Synopses & Reviews
All animals must eat. But who eats who, and why, or why not? Because insects outnumber and collectively outweigh all other animals combined, they comprise the largest amount of animal food available for potential consumption. How do they avoid being eaten? From masterful disguises to physical and chemical lures and traps, predatory insects have devised ingenious and bizarre methods of finding food. Equally ingenious are the means of hiding, mimicry, escape, and defense waged by prospective prey in order to stay alive. This absorbing book demonstrates that the relationship between the eaten and the eater is a centraland#151;perhaps the centraland#151;aspect of what goes on in the community of organisms. By explaining the many ways in which insects avoid becoming a meal for a predator, and the ways in which predators evade their defensive strategies, Gilbert Waldbauer conveys an essential understanding of the unrelenting coevolutionary forces at work in the world around us.
"In his newest (after Fireflies, Honey, and Silk), Waldbauer delves into the nitty-gritty survival techniques of Nature's less-cuddly creatures. He introduces readers to the basics of insect life in language for the layman, describing the myriad ways in which insects have evolved to evade predators, whether by way of disguises, mimicry, or 'Hiding in Plain Sight.' Waldbauer presents other intriguing bug survival tactics that seem almost unbelievable: a 'species of bombardier beetle... a noxious spray at the temperature of boiling water...from the tip of its abdomen directly in the toad's mouth.' Interesting and occasionally disturbing information is given about what are all-too-often household pests: the familiar 'American cockroach...can tell light from dark even if the eyes on their heads have been covered with black paint.' Though Waldbauer writes about critters many readers would rather ignore, he deftly crafts a pleasurable and fascinating page-turner. But despite the fact that the collective weight of Earth's insects is greater than that of 'all the other animals...combined,' Waldbauer assures us that the earth will not be overrun by the crafty bugs of this book, for the predators have evolved too, and those that can read know that to be forewarned is to be forearmed. Illus. (Feb.)" Publishers Weekly Copyright PWxyz, LLC. All rights reserved.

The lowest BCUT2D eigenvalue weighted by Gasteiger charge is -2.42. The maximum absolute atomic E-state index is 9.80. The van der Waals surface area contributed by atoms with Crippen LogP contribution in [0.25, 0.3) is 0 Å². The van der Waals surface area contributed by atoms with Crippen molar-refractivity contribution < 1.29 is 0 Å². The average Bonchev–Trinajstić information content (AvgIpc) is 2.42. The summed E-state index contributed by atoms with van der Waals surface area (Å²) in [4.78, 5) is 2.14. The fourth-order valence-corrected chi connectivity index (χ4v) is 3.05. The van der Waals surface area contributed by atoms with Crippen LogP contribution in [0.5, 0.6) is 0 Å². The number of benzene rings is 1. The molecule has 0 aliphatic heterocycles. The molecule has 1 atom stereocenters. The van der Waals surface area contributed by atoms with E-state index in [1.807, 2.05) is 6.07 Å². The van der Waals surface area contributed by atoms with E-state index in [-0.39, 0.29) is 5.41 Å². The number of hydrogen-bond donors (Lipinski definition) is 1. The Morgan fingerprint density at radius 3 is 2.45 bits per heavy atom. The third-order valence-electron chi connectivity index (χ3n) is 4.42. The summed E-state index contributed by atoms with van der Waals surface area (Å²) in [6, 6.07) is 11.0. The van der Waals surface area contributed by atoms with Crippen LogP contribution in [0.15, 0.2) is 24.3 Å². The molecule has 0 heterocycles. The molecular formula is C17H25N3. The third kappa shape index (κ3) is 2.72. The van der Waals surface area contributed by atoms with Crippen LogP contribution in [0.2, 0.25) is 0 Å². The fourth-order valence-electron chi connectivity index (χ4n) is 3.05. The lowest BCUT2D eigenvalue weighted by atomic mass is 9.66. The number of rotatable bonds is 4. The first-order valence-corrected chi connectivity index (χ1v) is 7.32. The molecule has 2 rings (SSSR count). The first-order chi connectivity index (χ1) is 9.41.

and#8220;At times this informative book turns wonderfully gross and lovely, reminding us that thereand#8217;s an entire universe of largely unnoticed creatures all around us.and#8221;
and#8220;For the aspiring entomologist or amateur naturalist, there is much to appreciate in Waldbauerand#8217;s wonderland of astonishing behaviors and colorful creatures. And for the entomologistand#8217;s friends or family who donand#8217;t see whatand#8217;s so great about the hexapod world, this book might be just the ticket. Its vivid stories are sure to inspire a closer attention to the small, everyday dramas playing out on spider webs, on flowers and all around us.and#8221;
and#8220;From burrowing owls that bait dung beetles with lures made from cow manure to the unicorn caterpillar, which sprays would-be attackers with a spritz of acid, the profusion of life in all its forms and finery flies in through the window on biology that Waldbauer opens wide.and#8221;
and#8220;The strengths of the book derive from the authorand#8217;s . . . decades of experience as a keen observer of nature.and#8221;
and#8220;This book is a good source of information for laypeople, young students, and those who have no knowledge of the insect world.and#8221;
and#8220;Readers will certainly come away with . . . appreciation for the ways in which insects use mimicry, deceit and poison to survive.and#8221;
“Fascinating. . . . How Not To Be Eaten is engaging in its descriptive and wide-ranging examples.” J.M. Gonzalez - Choice
and#8220;This absorbing book demonstrates that the relationship between the eaten and the eater is a central -- perhaps the central -- aspect of what goes on in the community of organisms. By explaining the many ways in which insects avoid becoming a meal for a predator, and the ways in which predators evade their defensive strategies, Gilbert Waldbauer conveys an essential understanding of the unrelenting coevolutionary forces at work in the world around us.and#8221;
and#8220;Fascinating. . . . How Not To Be Eaten is engaging in its descriptive and wide-ranging examples.and#8221;
"An entertaining, informative introduction to insect defenses."
About the Author
Gilbert Waldbauer is Professor Emeritus of Entomology at University of Illinois. He is the author of eight books, including Fireflies, Honey, and Silk (UC Press), A Walk around the Pond, and What Good Are Bugs?
Table of Contents
1. Insects in the Web of Life
2. The Eaters of Insects
3. Fleeing and Staying under Cover
4. Hiding in Plain Sight
5. Bird Dropping Mimicry and Other Disguises
6. Flash Colors and Eyespots
7. Safety in Numbers
8. Defensive Weapons and Warning Signals
9. The Predatorsand#8217; Countermeasures
10. Protection by Deception